In 1960, the candidates of the Democratic Party were John Kennedy, Hubert Humphrey, Stuart Symington, Lyndon Johnson, and Adlai Stevenson. All had standing within their party or the Congress. One knew where they stood and who their supporters were. They each had a record. In 1984, the Orwellian year, the candidates will be the ghosts of Kennedy and Humphrey (Gary Hart and Fritz Mondale), along with such glittering prizes as Rubin Askew and John Glenn, nowhere men who are anywhere near any real issues.

The United States Senate, supposedly the world’s greatest deliberative body, and its most exclusive club, has recently distinguished itself with two astronauts, one basketball player, a Ketchup heir, and the fifth or sixth husband of the film actress Elizabeth Taylor.

We have recently learned that Senator Howard Baker — competent, compromising and civilized, the finest legislative leader we now have and the best in many years — will leave the Senate to begin a Presidential run for 1988. “A base,” he said, “is a hindrance.” To be a working representative is a negative in the perennial campaign. And so, too, is the existential hype a distraction from the task of representation. Baker believes he did poorly in 1980 precisely because he was a working politician with a record and constituency.

The House of Representatives is today not the people’s house but the P.A.C.’s.  House Ways and Means Committee Chairman, Daniel Rostenkowski, does not represent a district in Chicago, but a coalition of brokers and bankers. A Texas democrat recently told Speaker Tip O’Neil that he owed the party no allegiance and had only to answer to the core constituency of himself since his campaign had been by media and the financing principally from his own hip pocket. The tragedy of the degeneration of The House into an interests and commodities market is that in our time the republic’s most desperate need is to break politics down into manageable spaces and groups. Revival of the town meeting, although a positive sign, will not suffice. The critical and salient issues today are national. Members of The House are a direct line to the federal government. Citizens can meet with leaders in our and their districts, in small groups, and engage in the conversation that is representation.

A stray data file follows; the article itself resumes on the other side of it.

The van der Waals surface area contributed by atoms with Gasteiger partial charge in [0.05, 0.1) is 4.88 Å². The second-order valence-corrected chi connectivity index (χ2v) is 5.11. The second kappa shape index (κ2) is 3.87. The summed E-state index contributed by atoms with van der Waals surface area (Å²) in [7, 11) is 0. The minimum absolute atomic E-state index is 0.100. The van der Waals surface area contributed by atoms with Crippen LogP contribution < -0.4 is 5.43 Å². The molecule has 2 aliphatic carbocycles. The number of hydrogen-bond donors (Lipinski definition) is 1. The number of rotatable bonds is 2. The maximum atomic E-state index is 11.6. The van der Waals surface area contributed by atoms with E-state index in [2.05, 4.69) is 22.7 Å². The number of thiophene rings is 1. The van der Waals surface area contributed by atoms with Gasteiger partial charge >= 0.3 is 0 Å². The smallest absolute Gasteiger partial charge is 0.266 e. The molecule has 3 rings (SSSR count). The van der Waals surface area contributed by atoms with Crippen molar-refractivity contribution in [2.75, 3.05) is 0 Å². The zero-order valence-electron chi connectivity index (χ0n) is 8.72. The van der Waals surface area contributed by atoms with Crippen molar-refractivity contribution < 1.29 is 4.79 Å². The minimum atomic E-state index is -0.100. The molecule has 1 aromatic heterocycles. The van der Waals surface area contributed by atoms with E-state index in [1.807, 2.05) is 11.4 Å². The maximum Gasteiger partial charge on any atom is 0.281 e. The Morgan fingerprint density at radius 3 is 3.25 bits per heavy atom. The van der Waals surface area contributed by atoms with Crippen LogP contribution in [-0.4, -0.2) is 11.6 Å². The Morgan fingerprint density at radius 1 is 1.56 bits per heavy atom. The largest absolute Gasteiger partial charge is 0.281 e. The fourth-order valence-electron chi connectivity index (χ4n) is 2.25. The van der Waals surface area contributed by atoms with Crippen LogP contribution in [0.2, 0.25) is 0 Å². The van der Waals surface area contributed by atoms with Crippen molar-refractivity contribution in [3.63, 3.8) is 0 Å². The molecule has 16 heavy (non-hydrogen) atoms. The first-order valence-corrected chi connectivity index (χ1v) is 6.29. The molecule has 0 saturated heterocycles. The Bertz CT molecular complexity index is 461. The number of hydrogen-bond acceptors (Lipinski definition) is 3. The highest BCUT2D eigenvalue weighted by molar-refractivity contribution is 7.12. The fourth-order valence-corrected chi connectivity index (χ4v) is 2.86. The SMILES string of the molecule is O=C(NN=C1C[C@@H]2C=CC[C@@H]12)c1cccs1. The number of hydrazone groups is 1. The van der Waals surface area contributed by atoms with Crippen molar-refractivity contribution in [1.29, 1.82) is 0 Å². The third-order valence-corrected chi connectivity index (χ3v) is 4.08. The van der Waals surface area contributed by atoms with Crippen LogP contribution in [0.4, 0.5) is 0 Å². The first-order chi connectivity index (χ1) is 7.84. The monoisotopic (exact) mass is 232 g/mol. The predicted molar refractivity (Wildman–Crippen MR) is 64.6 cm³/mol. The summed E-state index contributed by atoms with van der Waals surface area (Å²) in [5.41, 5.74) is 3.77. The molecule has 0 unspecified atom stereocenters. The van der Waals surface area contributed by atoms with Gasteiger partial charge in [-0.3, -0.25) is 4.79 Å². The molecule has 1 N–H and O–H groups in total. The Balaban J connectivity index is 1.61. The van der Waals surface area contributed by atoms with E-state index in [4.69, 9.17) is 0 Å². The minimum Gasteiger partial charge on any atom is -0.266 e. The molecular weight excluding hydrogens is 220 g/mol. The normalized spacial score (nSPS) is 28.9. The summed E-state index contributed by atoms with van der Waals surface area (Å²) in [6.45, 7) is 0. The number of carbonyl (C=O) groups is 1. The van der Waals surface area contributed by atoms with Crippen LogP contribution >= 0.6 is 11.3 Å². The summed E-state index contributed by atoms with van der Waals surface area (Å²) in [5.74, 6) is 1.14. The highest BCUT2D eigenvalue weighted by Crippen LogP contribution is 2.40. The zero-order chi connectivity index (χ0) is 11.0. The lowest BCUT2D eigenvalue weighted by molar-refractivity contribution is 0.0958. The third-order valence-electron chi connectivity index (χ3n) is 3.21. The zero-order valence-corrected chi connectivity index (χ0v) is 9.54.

Most of us today instead use our Congressmen only for secretarial and ombudsman functions. Collective representation means we register our opinions through P.A.C.’s, and politicians go to interest groups, not constituents, for help.

The Federal Election Act ought to be repealed because it has seriously undermined the representative idea in America, and done so at a time when America might have rediscovered it.

When the most noble and aristocratic of democratic bodies has been trivialized and the great populist one debased, it is time to begin thinking about return and renewal.

American political history, like all history, is open. We are not inexorably pushed or pulled along any predestined course. The decline of leadership, while demonstrable and frightening, is not irrevocable. But to turn things around we need to retrieve a vision of our own Power, and to regain a sense of purpose and dignity of republican institutions. Our representative process is not, as so many have said and assumed in recent years, one antithetical to increased participation, but rather a practical way to realize public happiness and to refine mass opinion. In so large a democracy, we must necessarily depend upon the experience, professionalism, and probity of our leaders, but no less upon their sense of accountability and engagement with informed persons.

A grass roots politics which is truly political, and neither moralistic nor cultural, will come not from mass movements, but from a renewed and effective use of America’s representative dialogue. This is the modest garden of liberty patriots must tend.


  • Keith Burris

    In 1983, Keith Burris was with Washington and Jefferson, Washington, PA